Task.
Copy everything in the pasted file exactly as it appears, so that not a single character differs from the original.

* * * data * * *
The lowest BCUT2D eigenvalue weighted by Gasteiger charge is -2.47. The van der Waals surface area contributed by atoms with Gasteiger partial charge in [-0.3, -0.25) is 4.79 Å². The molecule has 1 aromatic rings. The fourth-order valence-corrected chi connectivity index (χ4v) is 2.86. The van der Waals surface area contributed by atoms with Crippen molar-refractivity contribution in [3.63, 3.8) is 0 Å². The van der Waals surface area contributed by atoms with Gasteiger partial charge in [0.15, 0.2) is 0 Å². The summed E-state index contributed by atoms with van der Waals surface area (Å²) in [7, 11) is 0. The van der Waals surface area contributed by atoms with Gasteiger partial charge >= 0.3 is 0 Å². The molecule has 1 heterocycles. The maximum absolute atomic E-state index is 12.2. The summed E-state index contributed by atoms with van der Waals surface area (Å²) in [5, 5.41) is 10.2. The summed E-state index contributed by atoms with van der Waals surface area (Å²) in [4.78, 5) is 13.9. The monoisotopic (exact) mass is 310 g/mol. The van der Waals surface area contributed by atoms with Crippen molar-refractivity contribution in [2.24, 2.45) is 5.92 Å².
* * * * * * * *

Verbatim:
The lowest BCUT2D eigenvalue weighted by Gasteiger charge is -2.47. The van der Waals surface area contributed by atoms with Gasteiger partial charge in [-0.3, -0.25) is 4.79 Å². The molecule has 1 aromatic rings. The fourth-order valence-corrected chi connectivity index (χ4v) is 2.86. The van der Waals surface area contributed by atoms with Crippen molar-refractivity contribution in [3.63, 3.8) is 0 Å². The van der Waals surface area contributed by atoms with Gasteiger partial charge in [0.15, 0.2) is 0 Å². The summed E-state index contributed by atoms with van der Waals surface area (Å²) in [7, 11) is 0. The van der Waals surface area contributed by atoms with Gasteiger partial charge >= 0.3 is 0 Å². The molecule has 1 heterocycles. The maximum absolute atomic E-state index is 12.2. The summed E-state index contributed by atoms with van der Waals surface area (Å²) in [5, 5.41) is 10.2. The summed E-state index contributed by atoms with van der Waals surface area (Å²) in [4.78, 5) is 13.9. The monoisotopic (exact) mass is 310 g/mol. The van der Waals surface area contributed by atoms with Crippen molar-refractivity contribution in [2.24, 2.45) is 5.92 Å².